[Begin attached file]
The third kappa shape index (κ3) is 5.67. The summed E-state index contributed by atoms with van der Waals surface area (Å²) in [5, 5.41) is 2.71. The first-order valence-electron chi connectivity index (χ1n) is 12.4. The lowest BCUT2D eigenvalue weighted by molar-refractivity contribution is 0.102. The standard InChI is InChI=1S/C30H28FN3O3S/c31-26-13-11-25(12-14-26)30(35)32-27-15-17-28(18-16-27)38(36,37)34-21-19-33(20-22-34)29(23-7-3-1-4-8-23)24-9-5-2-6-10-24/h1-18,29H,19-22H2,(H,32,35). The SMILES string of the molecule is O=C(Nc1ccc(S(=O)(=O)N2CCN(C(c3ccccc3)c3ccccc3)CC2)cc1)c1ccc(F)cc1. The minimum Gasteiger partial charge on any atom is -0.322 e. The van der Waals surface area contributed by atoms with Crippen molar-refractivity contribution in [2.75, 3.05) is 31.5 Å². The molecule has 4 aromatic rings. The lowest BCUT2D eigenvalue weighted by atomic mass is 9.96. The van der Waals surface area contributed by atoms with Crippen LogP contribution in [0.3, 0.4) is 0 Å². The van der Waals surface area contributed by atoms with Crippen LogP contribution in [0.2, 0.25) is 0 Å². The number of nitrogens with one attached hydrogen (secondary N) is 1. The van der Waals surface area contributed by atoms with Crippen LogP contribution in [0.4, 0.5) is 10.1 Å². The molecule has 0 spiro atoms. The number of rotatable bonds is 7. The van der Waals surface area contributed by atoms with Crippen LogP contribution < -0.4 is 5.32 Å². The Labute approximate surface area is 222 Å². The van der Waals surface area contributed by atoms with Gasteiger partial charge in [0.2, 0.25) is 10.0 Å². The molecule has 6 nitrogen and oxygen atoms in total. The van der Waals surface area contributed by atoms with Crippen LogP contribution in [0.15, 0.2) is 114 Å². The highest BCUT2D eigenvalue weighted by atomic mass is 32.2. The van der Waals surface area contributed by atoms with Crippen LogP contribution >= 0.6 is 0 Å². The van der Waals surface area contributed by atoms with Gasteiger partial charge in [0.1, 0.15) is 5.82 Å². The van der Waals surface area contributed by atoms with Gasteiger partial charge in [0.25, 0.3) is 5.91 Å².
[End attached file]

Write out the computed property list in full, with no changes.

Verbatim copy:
The third kappa shape index (κ3) is 5.67. The summed E-state index contributed by atoms with van der Waals surface area (Å²) in [5, 5.41) is 2.71. The first-order valence-electron chi connectivity index (χ1n) is 12.4. The lowest BCUT2D eigenvalue weighted by molar-refractivity contribution is 0.102. The standard InChI is InChI=1S/C30H28FN3O3S/c31-26-13-11-25(12-14-26)30(35)32-27-15-17-28(18-16-27)38(36,37)34-21-19-33(20-22-34)29(23-7-3-1-4-8-23)24-9-5-2-6-10-24/h1-18,29H,19-22H2,(H,32,35). The SMILES string of the molecule is O=C(Nc1ccc(S(=O)(=O)N2CCN(C(c3ccccc3)c3ccccc3)CC2)cc1)c1ccc(F)cc1. The minimum Gasteiger partial charge on any atom is -0.322 e. The van der Waals surface area contributed by atoms with Crippen molar-refractivity contribution in [2.75, 3.05) is 31.5 Å². The molecule has 4 aromatic rings. The lowest BCUT2D eigenvalue weighted by atomic mass is 9.96. The van der Waals surface area contributed by atoms with Crippen LogP contribution in [0.3, 0.4) is 0 Å². The van der Waals surface area contributed by atoms with Crippen LogP contribution in [0.2, 0.25) is 0 Å². The number of nitrogens with one attached hydrogen (secondary N) is 1. The van der Waals surface area contributed by atoms with Crippen LogP contribution in [0.4, 0.5) is 10.1 Å². The molecule has 0 spiro atoms. The number of rotatable bonds is 7. The van der Waals surface area contributed by atoms with Crippen LogP contribution < -0.4 is 5.32 Å². The Labute approximate surface area is 222 Å². The van der Waals surface area contributed by atoms with Gasteiger partial charge in [0.2, 0.25) is 10.0 Å². The molecule has 6 nitrogen and oxygen atoms in total. The van der Waals surface area contributed by atoms with Crippen LogP contribution in [0.15, 0.2) is 114 Å². The highest BCUT2D eigenvalue weighted by atomic mass is 32.2. The van der Waals surface area contributed by atoms with Crippen LogP contribution >= 0.6 is 0 Å². The van der Waals surface area contributed by atoms with Gasteiger partial charge in [0.1, 0.15) is 5.82 Å². The van der Waals surface area contributed by atoms with Gasteiger partial charge in [0.25, 0.3) is 5.91 Å².